We have also seen in many ways, not -- inadequate increase in the minimum wage, so that you've got most of the new jobs that have been created in America today are low-wage part-time jobs, often...

CUPP: You have to have a job, too, for a minimum-wage increase to actually be effective.

SANDERS: That's right.

CUPP: And unfortunately, a lot of people are out of work.

SANDERS: That's right.

CUPP: And that minimum wage increase won't affect them.

HILL: Well, it does long-term, because people spend more, which creates more demand for jobs.

CUPP: It results in less hiring.

SANTORUM: Look, the bottom line is for manufacturing. There was a study done by the National Association of Manufacturers, said if you set aside labor costs, don't include labor costs, we're still 20 percent more expensive to manufacture in this country than we are in our top five competitors. Why? Because our taxes, our corporate taxes are the highest in the world. Why? Because our regulatory environment with environmental policy and ridiculous and overly- regulated labor policy makes it hard for manufacturers to be able to locate here and pay workers a good salary.

So we need to have something done to create an environment where we cut taxes, cut the regulatory burden and bring manufacturing back. Those jobs will come back.

SANDERS: Let me respond to that. First of all, we don't pay the highest corporate taxes. Nominally we do. But as you know, the effective tax rate is not the nominal tax rate. In point of fact...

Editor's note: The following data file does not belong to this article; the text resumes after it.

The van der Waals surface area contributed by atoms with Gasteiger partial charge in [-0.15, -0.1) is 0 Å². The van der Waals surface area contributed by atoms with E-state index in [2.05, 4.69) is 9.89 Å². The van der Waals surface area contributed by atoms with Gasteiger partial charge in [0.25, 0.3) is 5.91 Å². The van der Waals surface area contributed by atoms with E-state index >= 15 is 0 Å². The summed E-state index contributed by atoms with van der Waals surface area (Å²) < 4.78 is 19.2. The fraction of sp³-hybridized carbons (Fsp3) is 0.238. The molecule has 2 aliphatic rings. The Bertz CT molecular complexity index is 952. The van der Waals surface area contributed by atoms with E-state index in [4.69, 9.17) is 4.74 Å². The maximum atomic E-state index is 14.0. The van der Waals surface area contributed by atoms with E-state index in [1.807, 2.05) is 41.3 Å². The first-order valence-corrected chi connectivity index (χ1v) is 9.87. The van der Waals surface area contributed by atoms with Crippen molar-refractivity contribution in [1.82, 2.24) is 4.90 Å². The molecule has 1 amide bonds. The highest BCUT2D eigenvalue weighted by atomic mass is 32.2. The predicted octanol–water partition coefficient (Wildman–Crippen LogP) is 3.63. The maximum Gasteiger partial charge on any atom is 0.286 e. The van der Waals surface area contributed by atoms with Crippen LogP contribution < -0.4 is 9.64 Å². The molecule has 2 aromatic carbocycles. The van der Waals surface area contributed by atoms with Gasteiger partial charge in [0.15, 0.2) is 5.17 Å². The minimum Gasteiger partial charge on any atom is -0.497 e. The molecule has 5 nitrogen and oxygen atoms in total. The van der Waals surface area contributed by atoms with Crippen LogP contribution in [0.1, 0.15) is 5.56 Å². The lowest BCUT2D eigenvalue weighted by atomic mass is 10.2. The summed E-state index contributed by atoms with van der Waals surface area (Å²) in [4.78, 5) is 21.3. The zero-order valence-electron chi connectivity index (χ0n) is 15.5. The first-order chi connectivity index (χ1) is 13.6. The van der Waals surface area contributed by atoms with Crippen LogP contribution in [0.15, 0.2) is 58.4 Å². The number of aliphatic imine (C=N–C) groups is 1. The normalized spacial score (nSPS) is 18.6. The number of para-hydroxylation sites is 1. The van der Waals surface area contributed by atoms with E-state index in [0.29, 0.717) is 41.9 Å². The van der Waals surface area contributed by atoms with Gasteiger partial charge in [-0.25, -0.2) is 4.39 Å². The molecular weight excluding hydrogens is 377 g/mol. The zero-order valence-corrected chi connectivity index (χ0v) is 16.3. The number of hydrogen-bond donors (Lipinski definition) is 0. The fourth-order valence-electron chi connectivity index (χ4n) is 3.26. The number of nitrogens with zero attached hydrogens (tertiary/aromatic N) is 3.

SANTORUM: I guess it all depends on the manufacturer, right?

SANDERS: It does. In fact, as I recall the effective tax rate is not 35 percent. It's about 12 percent.

Furthermore, one out of four, one out of four major corporations, one out of four major corporations pays zero in federal taxes. Because they're stashing that money in the Cayman Islands and elsewhere.

SANTORUM: You and I will agree on that. I think we do need to cut the -- cut the corporate tax. I suggested we cut it in half and we eliminate all of the loopholes.


HILL: I have a gift for you. Yes. An actual gift. The Republicans spent the whole weekend aiming at the wrong target. Next up, I will tell Rick Santorum who Democrats really need to be afraid of.


HILL: Welcome back. In the CROSSFIRE tonight, Senator Bernie Sanders and former presidential candidate Rick Santorum.

All right, here's my message to the GOP. Wake up! You are aiming at the wrong targets. OK, first you spent the weekend looking in the rearview mirror, bashing President Obama and Jimmy Carter.